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FORUM: Report confirms Ford government failures (Feb. 2024)

April 5th, 2024 · No Comments

Independent auditor general annual report paints troubling picture

By Jessica Bell

The auditor general’s office authors an annual report that does a deep dive into a select list of government agencies, departments and government-funded or -regulated institutions to see if they are working as they should. Here’s the lowdown on the office’s latest report. 

Hospitals struggle with doctor and nurse shortages, resulting in emergency room closures.

There were over 200 unplanned emergency department closures involving 23 hospitals, mostly in rural areas, in the past year. The closures were mostly due to nursing and doctor shortages. Emergency department wait times remain long, with patients waiting an average of two hours to be assessed by a doctor, up 30 minutes in the last 10 years. How can this be happening in Canada? We treasure our public health care system. 

The government is not consultin with the public on environmental decisions.

The Conservatives made drastic changes to energy, land-use planning, and housing without meaningful public consultation. 

Ontario’s Environmental Bill of Rights says that Ontarians have the right to be informed and to participate in decisions that affect our land, water, air, and wildlife, from expanding gas plants to permitting sprawl on thousands of acres of farmland. This isn’t happening in Ontario. 

The relocation of the Ontario Science Centre is based on flawed evidence.

The decision to relocate the Ontario Science Centre was based on preliminary and incomplete costing information that excluded key costs and proceeded without full consultation from key stakeholders or a clear plan for the existing site.?

The Conservatives crowed that moving the Ontario Science Centre would save money; however, the auditor general’s report suggests that 90 per cent of the claimed savings come from the lower costs of operating a much smaller science centre with less exhibition space. 

The process was rigged to reach a predetermined conclusion. The question is why? 

The Conservatives are not doing enough to address homelessness.

As downtown residents we see the homelessness crisis firsthand when we walk down the street, take the TTC, or visit an emergency room. We know our city and province are not doing enough to house people.

In 2021, the auditor general released a damning report on the government’s approach to addressing homelessness, concluding the government has no plan to reduce or end homelessness.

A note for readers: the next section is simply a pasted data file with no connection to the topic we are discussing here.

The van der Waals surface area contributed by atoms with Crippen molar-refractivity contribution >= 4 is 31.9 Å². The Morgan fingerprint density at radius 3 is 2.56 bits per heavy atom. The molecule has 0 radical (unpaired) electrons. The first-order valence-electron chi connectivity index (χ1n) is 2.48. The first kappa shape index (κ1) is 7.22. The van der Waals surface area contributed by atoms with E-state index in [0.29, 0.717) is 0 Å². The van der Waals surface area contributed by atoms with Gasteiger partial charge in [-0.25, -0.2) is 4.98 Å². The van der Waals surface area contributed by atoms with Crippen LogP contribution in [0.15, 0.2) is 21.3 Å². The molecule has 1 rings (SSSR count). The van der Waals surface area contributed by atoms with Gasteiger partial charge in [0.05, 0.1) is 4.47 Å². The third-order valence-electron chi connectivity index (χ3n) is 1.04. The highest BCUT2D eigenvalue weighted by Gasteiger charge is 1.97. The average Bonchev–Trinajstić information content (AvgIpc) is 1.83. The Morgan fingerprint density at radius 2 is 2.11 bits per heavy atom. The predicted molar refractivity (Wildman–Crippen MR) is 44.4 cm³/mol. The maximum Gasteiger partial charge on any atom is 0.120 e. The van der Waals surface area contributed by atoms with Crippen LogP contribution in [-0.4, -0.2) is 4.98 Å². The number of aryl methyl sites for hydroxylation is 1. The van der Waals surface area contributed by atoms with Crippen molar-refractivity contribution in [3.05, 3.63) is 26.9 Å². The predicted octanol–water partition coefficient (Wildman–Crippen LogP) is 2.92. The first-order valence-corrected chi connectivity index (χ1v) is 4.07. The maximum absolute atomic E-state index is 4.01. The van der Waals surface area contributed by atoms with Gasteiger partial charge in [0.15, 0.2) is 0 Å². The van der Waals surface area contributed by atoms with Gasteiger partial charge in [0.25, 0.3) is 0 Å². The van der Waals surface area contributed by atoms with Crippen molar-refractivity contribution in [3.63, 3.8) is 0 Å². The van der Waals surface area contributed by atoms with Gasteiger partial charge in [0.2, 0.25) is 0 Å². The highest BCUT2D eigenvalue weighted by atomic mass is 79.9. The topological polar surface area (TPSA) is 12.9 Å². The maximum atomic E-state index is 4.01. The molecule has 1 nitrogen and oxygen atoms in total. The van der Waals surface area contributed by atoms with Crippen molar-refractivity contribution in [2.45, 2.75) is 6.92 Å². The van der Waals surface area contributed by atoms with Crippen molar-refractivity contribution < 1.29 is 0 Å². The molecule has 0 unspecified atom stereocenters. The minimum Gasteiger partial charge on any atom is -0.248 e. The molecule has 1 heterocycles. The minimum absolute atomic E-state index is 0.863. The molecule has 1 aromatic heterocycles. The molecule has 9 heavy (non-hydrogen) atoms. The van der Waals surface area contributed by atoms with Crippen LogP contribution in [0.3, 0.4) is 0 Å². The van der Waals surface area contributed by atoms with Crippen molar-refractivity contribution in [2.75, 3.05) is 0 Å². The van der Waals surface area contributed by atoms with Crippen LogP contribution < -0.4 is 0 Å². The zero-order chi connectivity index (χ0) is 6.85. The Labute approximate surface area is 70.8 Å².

It’s two years later, and the government has failed to implement even half of the auditor general’s modest recommendations to address one of Ontario’s biggest moral and social failings. 

The report also found that the province’s lack of support for people transitioning out of jails, hospitals, and the child welfare system is a contributing factor to the number of people who are homeless, along with low social assistance rates and the high and escalating cost of rent. 

The Conservatives are embracing unsustainable land-use planning.

The auditor general found that the region is building too much sprawl and not doing enough to increase density, improve transit, and protect our farmland and greenspaces. 

The AG’s follow-up report concluded the Ford government had neglected most of the auditor general’s recommendations on how it could track its progress on land-use planning, implementing just one of 12 recommendations. No surprises here. 

Condo residents need better consumer protections.

Thousands of Torontonians live in condos, sharing everything from elevators, air, and party rooms. Some of these buildings are so big they have multimillion-dollar budgets and house as many people as small towns. Just like there’s rules for towns, there needs to be sensible, fair, and enforceable rules to ensure we get condo living right. 

I have been working with other MPPs to improve condo standards because we get many complaints from condo residents. Some of the most common complaints are about illegal Airbnbs, massive hikes in condo fees, condo boards that refuse to hold fair elections, property managers that don’t do their job, and new buildings rife with flaws and defects, from poor ventilation to flooding. Many are incredibly angry to learn that there’s little they can do to fix their problems.

The auditor general’s latest progress report shows that while some progress has been made to improve protections, Ontario still has a long way to go to ensure condo residents can seek redress if they have a concern with their condo board, property manager, building developer, or neighbour.

In the coming months, other MPPs and I will collaborate with the auditor general’s office to improve the performance of these sectors. I look forward to hearing your comments or feedback on these matters. 

Jessica Bell is the MPP for University-Rosedale and the Official Opposition’s Housing Critic. She can be reached at or 416-535-7206. 


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